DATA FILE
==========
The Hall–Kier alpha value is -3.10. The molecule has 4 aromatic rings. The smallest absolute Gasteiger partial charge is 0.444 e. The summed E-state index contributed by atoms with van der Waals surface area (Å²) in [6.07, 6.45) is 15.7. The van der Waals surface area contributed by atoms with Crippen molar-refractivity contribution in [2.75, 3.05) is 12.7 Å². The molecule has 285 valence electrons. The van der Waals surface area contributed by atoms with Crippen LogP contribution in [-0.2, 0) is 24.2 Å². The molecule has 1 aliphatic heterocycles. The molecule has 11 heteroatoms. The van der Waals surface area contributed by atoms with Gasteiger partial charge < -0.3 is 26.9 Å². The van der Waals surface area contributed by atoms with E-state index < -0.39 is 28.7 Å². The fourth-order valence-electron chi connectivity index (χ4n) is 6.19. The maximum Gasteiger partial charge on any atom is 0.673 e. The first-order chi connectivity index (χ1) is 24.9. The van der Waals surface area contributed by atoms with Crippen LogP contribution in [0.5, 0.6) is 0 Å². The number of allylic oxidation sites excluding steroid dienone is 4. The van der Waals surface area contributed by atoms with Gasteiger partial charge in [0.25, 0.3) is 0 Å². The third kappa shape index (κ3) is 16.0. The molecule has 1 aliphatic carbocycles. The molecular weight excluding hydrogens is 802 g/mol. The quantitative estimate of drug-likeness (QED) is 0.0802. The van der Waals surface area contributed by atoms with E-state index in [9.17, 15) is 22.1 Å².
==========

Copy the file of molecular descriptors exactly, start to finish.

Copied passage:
The Hall–Kier alpha value is -3.10. The molecule has 4 aromatic rings. The smallest absolute Gasteiger partial charge is 0.444 e. The summed E-state index contributed by atoms with van der Waals surface area (Å²) in [6.07, 6.45) is 15.7. The van der Waals surface area contributed by atoms with Crippen molar-refractivity contribution in [2.75, 3.05) is 12.7 Å². The molecule has 285 valence electrons. The van der Waals surface area contributed by atoms with Crippen LogP contribution in [-0.2, 0) is 24.2 Å². The molecule has 1 aliphatic heterocycles. The molecule has 11 heteroatoms. The van der Waals surface area contributed by atoms with Gasteiger partial charge < -0.3 is 26.9 Å². The van der Waals surface area contributed by atoms with E-state index < -0.39 is 28.7 Å². The fourth-order valence-electron chi connectivity index (χ4n) is 6.19. The maximum Gasteiger partial charge on any atom is 0.673 e. The first-order chi connectivity index (χ1) is 24.9. The van der Waals surface area contributed by atoms with Crippen LogP contribution in [0.5, 0.6) is 0 Å². The number of allylic oxidation sites excluding steroid dienone is 4. The van der Waals surface area contributed by atoms with Gasteiger partial charge in [0.25, 0.3) is 0 Å². The third kappa shape index (κ3) is 16.0. The molecule has 1 aliphatic carbocycles. The molecular weight excluding hydrogens is 802 g/mol. The quantitative estimate of drug-likeness (QED) is 0.0802. The van der Waals surface area contributed by atoms with E-state index in [9.17, 15) is 22.1 Å².